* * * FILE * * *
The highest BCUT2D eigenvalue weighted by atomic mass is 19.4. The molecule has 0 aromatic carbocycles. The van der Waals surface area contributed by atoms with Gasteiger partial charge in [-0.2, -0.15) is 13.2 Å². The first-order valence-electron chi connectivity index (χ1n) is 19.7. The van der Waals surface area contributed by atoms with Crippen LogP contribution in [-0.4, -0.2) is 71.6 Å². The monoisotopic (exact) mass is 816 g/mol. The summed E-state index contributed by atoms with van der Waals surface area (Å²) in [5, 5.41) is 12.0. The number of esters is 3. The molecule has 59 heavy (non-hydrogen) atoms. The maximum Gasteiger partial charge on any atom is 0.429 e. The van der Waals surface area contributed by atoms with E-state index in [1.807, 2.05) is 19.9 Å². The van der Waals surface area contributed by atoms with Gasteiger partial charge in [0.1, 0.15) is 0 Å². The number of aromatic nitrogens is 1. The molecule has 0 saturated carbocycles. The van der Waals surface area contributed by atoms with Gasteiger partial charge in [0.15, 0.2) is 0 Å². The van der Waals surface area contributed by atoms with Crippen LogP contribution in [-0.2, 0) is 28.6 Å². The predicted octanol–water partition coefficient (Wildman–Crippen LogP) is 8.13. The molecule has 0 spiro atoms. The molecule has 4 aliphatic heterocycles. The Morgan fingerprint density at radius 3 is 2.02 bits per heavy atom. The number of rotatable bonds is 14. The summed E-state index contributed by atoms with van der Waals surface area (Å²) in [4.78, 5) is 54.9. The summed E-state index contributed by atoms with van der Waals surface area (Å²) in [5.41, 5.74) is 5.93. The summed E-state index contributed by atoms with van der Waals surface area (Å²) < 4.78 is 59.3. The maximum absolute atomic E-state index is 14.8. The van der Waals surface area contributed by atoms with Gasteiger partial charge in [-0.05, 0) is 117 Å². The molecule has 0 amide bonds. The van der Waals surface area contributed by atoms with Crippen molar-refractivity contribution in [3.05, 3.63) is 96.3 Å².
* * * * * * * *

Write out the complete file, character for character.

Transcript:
The highest BCUT2D eigenvalue weighted by atomic mass is 19.4. The molecule has 0 aromatic carbocycles. The van der Waals surface area contributed by atoms with Gasteiger partial charge in [-0.2, -0.15) is 13.2 Å². The first-order valence-electron chi connectivity index (χ1n) is 19.7. The van der Waals surface area contributed by atoms with Crippen LogP contribution in [-0.4, -0.2) is 71.6 Å². The monoisotopic (exact) mass is 816 g/mol. The summed E-state index contributed by atoms with van der Waals surface area (Å²) in [5, 5.41) is 12.0. The number of esters is 3. The molecule has 59 heavy (non-hydrogen) atoms. The maximum Gasteiger partial charge on any atom is 0.429 e. The van der Waals surface area contributed by atoms with E-state index in [1.807, 2.05) is 19.9 Å². The van der Waals surface area contributed by atoms with Gasteiger partial charge in [0.1, 0.15) is 0 Å². The number of aromatic nitrogens is 1. The molecule has 0 saturated carbocycles. The van der Waals surface area contributed by atoms with Gasteiger partial charge in [0.15, 0.2) is 0 Å². The van der Waals surface area contributed by atoms with Crippen LogP contribution in [-0.2, 0) is 28.6 Å². The predicted octanol–water partition coefficient (Wildman–Crippen LogP) is 8.13. The molecule has 0 spiro atoms. The molecule has 4 aliphatic heterocycles. The Morgan fingerprint density at radius 3 is 2.02 bits per heavy atom. The number of rotatable bonds is 14. The summed E-state index contributed by atoms with van der Waals surface area (Å²) in [4.78, 5) is 54.9. The summed E-state index contributed by atoms with van der Waals surface area (Å²) in [5.41, 5.74) is 5.93. The summed E-state index contributed by atoms with van der Waals surface area (Å²) < 4.78 is 59.3. The maximum absolute atomic E-state index is 14.8. The van der Waals surface area contributed by atoms with Gasteiger partial charge in [-0.05, 0) is 117 Å². The molecule has 0 amide bonds. The van der Waals surface area contributed by atoms with Crippen molar-refractivity contribution in [3.05, 3.63) is 96.3 Å².